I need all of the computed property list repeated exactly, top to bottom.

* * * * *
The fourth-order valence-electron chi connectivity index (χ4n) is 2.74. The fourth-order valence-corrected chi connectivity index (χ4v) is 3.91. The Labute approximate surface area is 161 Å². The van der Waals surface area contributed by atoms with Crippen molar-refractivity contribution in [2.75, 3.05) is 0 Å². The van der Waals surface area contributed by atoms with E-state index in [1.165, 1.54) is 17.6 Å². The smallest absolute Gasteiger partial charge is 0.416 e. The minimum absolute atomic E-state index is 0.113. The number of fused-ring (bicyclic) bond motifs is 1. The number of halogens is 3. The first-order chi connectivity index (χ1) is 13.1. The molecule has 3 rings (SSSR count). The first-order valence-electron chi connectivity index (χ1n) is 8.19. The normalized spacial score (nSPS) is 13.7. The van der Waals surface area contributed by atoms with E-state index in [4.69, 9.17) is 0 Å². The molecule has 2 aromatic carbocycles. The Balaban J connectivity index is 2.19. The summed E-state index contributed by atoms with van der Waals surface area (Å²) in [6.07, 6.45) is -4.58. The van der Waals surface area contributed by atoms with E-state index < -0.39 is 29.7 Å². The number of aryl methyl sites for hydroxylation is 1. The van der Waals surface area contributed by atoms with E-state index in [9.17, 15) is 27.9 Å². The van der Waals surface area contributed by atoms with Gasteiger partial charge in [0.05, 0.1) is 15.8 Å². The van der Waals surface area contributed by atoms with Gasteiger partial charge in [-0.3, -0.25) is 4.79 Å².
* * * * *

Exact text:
The fourth-order valence-electron chi connectivity index (χ4n) is 2.74. The fourth-order valence-corrected chi connectivity index (χ4v) is 3.91. The Labute approximate surface area is 161 Å². The van der Waals surface area contributed by atoms with Crippen molar-refractivity contribution in [2.75, 3.05) is 0 Å². The van der Waals surface area contributed by atoms with E-state index in [1.165, 1.54) is 17.6 Å². The smallest absolute Gasteiger partial charge is 0.416 e. The minimum absolute atomic E-state index is 0.113. The number of fused-ring (bicyclic) bond motifs is 1. The number of halogens is 3. The first-order chi connectivity index (χ1) is 13.1. The molecule has 3 rings (SSSR count). The first-order valence-electron chi connectivity index (χ1n) is 8.19. The normalized spacial score (nSPS) is 13.7. The van der Waals surface area contributed by atoms with E-state index in [4.69, 9.17) is 0 Å². The molecule has 2 aromatic carbocycles. The Balaban J connectivity index is 2.19. The summed E-state index contributed by atoms with van der Waals surface area (Å²) in [6.07, 6.45) is -4.58. The van der Waals surface area contributed by atoms with E-state index < -0.39 is 29.7 Å². The number of aryl methyl sites for hydroxylation is 1. The van der Waals surface area contributed by atoms with E-state index in [9.17, 15) is 27.9 Å². The van der Waals surface area contributed by atoms with Gasteiger partial charge in [0.05, 0.1) is 15.8 Å². The van der Waals surface area contributed by atoms with Gasteiger partial charge in [-0.3, -0.25) is 4.79 Å².